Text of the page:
Green Bay Packers Get Steal of 2nd Round in Running Back Eddie Lacy

Chris Peterson@@ThePPRExpertsAnalyst IApril 27, 2013

MIAMI GARDENS, FL - JANUARY 07:  Eddie Lacy #42 of the Alabama Crimson Tide runs with the ball against the Notre Dame Fighting Irish during the 2013 Discover BCS National Championship game at Sun Life Stadium on January 7, 2013 in Miami Gardens, Florida.  (Photo by Streeter Lecka/Getty Images)
Streeter Lecka/Getty Images

The NFL draft is always hard to predict, but if you would have told Green Bay Packer fans beforehand that the team would come away with defensive end Datone Jones and running back Eddie Lacy after Day 2 without trading up (they actually traded down in Round 2), they would have likely called you crazy.

Well, seeing is believing. The Packers pulled off one of the steals of the draft with the selection of Lacy, one of most coveted running backs of this year's class and one who most analysts agreed was the top runner available.

Many mock drafts had Lacy going to Green Bay at the No. 26 spot, so the fact that the Packers were able to wait until the second round (No. 61 overall) to get their man makes him one of the true steals of the draft at this point.

Throughout the tenure of Green Bay general manager Ted Thompson, the Packers have lacked an elite running back (ranking 12th or lower in rushing yards for eight straight years).

Year after year, it has been mentioned as a position of need, but as we all know, Thompson doesn't draft for need—he drafts the best player available.

The "best player available" philosophy is a big reason why Aaron Rodgers is in Green Bay. It's also part of the reason why the Packers have struggled to find a great running back. In 2007, Thompson used a second-round pick on Brandon Jackson and in 2011 he used a third-rounder on Alex Green.

However, Jackson has come and gone after spending four years in Green Bay. He was a solid contributor on a Super Bowl champion team, but never starting material. Green's career has been hampered by injury and his grade thus far is incomplete, but he's shown nothing to make anyone think he is more than just a situational player.

The Packers have also tried to address the position through trades and free agency, but have had mixed results.

Ryan Grant was acquired for a sixth-round pick before 2007 and became the team's starter through the 2011 season, but was never more than an Ordinary Joe. Cedric Benson was signed as a street free agent before training camp last year and was solid in five games, but missed the rest of the season due to injury.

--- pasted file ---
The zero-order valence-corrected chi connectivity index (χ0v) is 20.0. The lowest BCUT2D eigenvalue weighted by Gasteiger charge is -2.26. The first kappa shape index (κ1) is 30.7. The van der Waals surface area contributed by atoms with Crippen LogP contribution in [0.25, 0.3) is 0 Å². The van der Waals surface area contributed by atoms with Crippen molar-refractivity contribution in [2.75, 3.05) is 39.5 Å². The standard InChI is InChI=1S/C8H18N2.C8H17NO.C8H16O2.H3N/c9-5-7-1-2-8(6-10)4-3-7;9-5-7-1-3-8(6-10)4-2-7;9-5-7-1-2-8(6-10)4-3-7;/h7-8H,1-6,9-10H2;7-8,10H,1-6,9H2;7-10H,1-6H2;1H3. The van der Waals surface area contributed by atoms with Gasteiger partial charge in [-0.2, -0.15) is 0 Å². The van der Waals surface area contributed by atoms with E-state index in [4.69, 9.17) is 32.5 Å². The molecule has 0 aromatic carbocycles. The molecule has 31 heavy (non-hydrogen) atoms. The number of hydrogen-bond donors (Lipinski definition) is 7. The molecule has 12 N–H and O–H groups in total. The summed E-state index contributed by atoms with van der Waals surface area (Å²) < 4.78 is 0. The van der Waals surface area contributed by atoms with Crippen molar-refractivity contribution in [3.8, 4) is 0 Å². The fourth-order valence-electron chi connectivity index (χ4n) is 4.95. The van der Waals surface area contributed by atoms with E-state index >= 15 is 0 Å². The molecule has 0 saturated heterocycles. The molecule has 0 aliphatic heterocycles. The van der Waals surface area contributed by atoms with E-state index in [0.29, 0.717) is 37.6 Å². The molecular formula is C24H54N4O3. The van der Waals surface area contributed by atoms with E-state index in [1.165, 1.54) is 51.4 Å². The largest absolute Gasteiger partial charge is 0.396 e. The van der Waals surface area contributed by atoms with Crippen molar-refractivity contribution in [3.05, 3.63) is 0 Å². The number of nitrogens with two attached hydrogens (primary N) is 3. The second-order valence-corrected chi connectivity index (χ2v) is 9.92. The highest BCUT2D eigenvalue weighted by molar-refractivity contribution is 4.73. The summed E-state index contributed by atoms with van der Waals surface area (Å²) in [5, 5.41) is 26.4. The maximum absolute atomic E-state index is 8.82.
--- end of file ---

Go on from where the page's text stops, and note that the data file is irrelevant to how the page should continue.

Green Bay almost went through free agency again this year, as they showed interest in Steven Jackson and Ahmad Bradshaw. It wasn't meant to be, in large part because Thompson doesn't do free agency—he's all about the draft.

As frustrated as some fans were with Thompson for passing on Jackson earlier this offseason, he trusted his instincts and his board. Now, he finally has a running back who has a legitimate chance to be a star and has the ability to relieve some of the pressure from Rodgers and the passing game. 

After all, it was Lacy who took over in the SEC Championship Game against Georgia, rushing for 181 yards and two touchdowns to help his team reach the National Championship Game. Then he helped win it with 157 total yards and two touchdowns against Manti T'eo and the vaunted Notre Dame defense. 

That's over seven yards a carry against two of the best defenses in college football last season. No matter how good the Alabama offensive line is, that production proves he's elite and capable of being a true difference-maker.

For his career, Lacy ran for a total of 2,402 yards on just 355 carries (6.7 yards per carry), caught 35 receptions for 338 yards and scored 32 total touchdowns. He's the total package at the running back position and after years of waiting, Rodgers—and Packer fans everywhere—can finally sit back, relax and enjoy watching their new every-down, starting-caliber running back.

It's been a long time coming.